Why sex determination tests in athletics are flawed

18 July 2014

On 27 June this year, an 18-year-old sprinter was subjected to a test to determine the level of androgens—masculinising hormones that include testosterone—in her body. On 16 July, the Sports Authority of India announced that they had barred her from competing as a woman. SAI’s press release on the issue stated that “Preliminary investigations indicate that the athlete is not fit for participation in a female event due to female hyperandrogenism.”

But the world over, many fundamental scientific and ethical questions about these sex determination tests remain unanswered. In this extract from ‘Santhi Soundarajan and the Flawed Science of Sex’ in the February 2013 issue of The Caravan’s science supplement, Periscope, Rakesh Kalshian examined the cases of Santhi Soundarajan and other female athletes who were put through similar questionable tests.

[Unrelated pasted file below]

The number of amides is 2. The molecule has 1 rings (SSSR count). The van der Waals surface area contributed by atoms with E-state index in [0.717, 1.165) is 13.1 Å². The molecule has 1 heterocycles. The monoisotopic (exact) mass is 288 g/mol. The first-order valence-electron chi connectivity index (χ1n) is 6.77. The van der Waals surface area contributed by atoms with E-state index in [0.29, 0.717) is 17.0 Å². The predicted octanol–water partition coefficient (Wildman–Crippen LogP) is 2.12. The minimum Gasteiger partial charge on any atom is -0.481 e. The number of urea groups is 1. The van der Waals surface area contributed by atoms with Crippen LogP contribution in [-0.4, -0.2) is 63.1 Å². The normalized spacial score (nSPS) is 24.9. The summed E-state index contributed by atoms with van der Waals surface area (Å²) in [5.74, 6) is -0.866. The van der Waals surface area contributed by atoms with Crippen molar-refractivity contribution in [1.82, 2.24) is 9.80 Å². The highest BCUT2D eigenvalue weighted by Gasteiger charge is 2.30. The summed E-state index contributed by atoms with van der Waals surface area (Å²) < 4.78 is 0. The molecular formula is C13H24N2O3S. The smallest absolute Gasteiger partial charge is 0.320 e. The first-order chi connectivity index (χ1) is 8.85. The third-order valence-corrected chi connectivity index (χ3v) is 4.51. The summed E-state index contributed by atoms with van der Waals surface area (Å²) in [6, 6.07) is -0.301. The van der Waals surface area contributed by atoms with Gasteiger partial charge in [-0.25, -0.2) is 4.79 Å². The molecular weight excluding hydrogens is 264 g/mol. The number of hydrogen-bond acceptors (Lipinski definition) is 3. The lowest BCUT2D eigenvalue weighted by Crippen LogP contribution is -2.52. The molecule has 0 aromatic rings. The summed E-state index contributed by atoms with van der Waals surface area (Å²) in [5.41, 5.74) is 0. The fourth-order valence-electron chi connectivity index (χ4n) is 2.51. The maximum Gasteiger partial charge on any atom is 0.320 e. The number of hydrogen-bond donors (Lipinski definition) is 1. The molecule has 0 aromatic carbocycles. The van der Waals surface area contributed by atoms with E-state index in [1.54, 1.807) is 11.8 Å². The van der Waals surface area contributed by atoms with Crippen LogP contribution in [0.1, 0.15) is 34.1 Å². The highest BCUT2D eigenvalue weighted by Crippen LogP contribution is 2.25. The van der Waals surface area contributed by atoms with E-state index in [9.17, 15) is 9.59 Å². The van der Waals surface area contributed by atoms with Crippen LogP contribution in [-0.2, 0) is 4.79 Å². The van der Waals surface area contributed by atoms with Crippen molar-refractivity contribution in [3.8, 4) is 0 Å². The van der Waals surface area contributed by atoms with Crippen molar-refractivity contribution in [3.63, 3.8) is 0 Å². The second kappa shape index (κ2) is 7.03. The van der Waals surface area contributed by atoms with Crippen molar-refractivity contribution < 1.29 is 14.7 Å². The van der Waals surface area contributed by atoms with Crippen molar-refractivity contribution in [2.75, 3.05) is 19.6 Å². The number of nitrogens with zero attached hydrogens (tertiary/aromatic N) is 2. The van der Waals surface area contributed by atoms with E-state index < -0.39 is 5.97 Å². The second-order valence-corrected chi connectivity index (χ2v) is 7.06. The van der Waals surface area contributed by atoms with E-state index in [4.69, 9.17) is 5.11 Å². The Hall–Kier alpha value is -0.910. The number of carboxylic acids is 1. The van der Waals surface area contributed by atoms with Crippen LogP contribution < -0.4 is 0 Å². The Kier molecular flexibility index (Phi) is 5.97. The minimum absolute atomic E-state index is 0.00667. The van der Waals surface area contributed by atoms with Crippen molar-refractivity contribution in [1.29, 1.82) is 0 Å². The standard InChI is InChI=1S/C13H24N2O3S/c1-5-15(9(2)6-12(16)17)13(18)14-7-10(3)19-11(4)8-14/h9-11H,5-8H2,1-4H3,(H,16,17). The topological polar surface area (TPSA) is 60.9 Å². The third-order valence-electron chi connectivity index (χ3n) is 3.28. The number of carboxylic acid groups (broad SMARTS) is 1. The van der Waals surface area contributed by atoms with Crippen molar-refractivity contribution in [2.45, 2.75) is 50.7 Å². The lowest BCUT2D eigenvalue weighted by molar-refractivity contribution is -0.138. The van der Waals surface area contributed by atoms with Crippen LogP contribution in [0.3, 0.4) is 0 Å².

In December 2006, Santhi Soundarajan became the first woman athlete to be screened for sex since the abolishing of compulsory testing in 1999. The obvious question is, why was she singled out?

Rakesh Kalshian is a Delhi-based writer on science, environment and development. 

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